Mikva is shown as a purple triangle ▲ in our ideology-leadership chart below. Each dot was a member of the House of Representatives in 1980 positioned according to our liberal–conservative ideology score (left to right) and our leadership score (leaders are toward the top).
The chart is based on the bills Mikva sponsored and cosponsored. See full analysis methodology.
Mikva was the primary sponsor of 2 bills that were enacted:
- H.R. 15571 (94th): A bill to amend chapter 21 of the Internal Revenue Code of 1954 and title II of the Social Security Act to provide that the payment of ...
- H.R. 6156 (94th): A bill for the relief of Walma T. Thompson.
We consider a bill enacted if one of the following is true: a) it is enacted itself, b) it has a companion bill in the other chamber (as identified by Congress) which was enacted, or c) if about one third or more of its provisions were incorporated into bills that were enacted (as determined by an automated text analysis, applicable beginning with bills in the 110th Congress).
Mikva sponsored bills primarily in these issue areas:
Commerce (23%) Taxation (21%) Social Welfare (18%) Government Operations and Politics (12%) Labor and Employment (8%) Education (7%) Crime and Law Enforcement (6%) Foreign Trade and International Finance (6%)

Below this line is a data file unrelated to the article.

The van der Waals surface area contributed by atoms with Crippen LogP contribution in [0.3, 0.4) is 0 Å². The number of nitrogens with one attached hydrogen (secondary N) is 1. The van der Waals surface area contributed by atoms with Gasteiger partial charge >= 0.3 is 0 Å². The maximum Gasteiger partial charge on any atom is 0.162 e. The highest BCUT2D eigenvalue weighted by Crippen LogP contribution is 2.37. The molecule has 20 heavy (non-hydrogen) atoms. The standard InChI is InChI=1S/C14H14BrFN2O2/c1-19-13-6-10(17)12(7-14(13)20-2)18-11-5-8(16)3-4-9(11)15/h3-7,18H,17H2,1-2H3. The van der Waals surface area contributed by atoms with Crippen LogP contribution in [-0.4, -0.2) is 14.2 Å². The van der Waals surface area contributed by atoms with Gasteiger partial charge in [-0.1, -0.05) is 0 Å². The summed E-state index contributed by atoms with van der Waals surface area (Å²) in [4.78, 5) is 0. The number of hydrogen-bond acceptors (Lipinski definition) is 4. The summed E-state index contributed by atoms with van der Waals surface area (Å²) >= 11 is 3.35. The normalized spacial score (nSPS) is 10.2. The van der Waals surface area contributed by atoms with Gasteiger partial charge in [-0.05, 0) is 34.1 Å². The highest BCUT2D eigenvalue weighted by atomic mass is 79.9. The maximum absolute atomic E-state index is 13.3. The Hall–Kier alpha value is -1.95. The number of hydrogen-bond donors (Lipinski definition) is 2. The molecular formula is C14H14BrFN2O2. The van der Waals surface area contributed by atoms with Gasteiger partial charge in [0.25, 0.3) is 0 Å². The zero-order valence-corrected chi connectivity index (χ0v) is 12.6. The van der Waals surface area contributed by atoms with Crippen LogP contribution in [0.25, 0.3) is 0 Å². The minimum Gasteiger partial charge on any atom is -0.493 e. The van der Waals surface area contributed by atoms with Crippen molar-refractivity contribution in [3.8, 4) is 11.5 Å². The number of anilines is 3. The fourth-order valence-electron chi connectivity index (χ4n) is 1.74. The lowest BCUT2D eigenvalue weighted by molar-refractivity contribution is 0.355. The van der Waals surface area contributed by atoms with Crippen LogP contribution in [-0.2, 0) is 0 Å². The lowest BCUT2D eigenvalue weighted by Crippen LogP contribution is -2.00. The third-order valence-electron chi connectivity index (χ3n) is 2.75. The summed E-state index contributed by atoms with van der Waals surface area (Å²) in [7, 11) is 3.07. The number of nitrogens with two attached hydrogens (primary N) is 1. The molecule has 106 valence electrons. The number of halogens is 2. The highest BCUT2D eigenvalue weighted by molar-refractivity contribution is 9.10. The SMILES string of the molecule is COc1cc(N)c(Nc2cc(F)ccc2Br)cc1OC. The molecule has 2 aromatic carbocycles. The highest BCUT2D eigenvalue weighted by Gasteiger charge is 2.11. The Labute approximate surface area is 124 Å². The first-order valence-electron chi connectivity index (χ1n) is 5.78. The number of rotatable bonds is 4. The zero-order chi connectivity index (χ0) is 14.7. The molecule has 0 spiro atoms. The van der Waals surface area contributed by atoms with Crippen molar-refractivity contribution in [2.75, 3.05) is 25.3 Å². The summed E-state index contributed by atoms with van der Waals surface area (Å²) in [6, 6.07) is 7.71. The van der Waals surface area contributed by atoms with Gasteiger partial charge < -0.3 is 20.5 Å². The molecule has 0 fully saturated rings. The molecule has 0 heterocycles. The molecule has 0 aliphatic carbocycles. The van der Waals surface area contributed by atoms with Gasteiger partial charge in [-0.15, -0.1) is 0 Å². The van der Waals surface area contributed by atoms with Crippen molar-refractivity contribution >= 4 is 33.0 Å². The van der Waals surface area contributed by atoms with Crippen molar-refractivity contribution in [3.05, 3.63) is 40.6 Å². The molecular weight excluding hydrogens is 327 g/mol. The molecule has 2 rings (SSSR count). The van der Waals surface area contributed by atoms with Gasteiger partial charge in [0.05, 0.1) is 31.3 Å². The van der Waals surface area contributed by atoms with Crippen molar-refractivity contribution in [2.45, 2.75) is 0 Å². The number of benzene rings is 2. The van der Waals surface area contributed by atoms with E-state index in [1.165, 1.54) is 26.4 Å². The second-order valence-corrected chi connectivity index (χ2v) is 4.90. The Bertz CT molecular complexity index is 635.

Some of Mikva’s most recently sponsored bills include...
- H.R. 3403 (96th): Convention on Cultural Property Implementation Act
- H.R. 2498 (96th): A bill to amend the Internal Revenue Code of 1954 to remove ...
- H.R. 2430 (96th): Social Security Refinancing Amendments of 1979
- H.R. 2305 (96th): Franchise Reform Act
- H.R. 2209 (96th): Sales Representatives Protection Act
- H.R. 2208 (96th): A bill to exempt certain defense-related articles from the preferential tariff treatment ...
- H.R. 1766 (96th): A bill for the relief of Soon Hee Han.
From Jan 1969 to Sep 1979, Mikva missed 644 of 4,370 roll call votes, which is 14.7%. This is much worse than the median of 8.6% among the lifetime records of representatives serving in Sep 1979. The chart below reports missed votes over time.
|Time Period||Votes Eligible||Missed Votes||Percent||Percentile|
The information on this page is originally sourced from a variety of materials, including:
- @unitedstates/congress-legislators, a community project gathering congressional information
- United States Congressional Roll Call Voting Records, 1789-1990 by Howard L. Rosenthal and Keith T. Poole.
- Martis’s “The Historical Atlas of Political Parties in the United States Congress”, via Keith Poole’s roll call votes data set, for political party affiliation for Members of Congress from 1789 through about year 2000
- GPO.gov/FDSys, for sponsored bills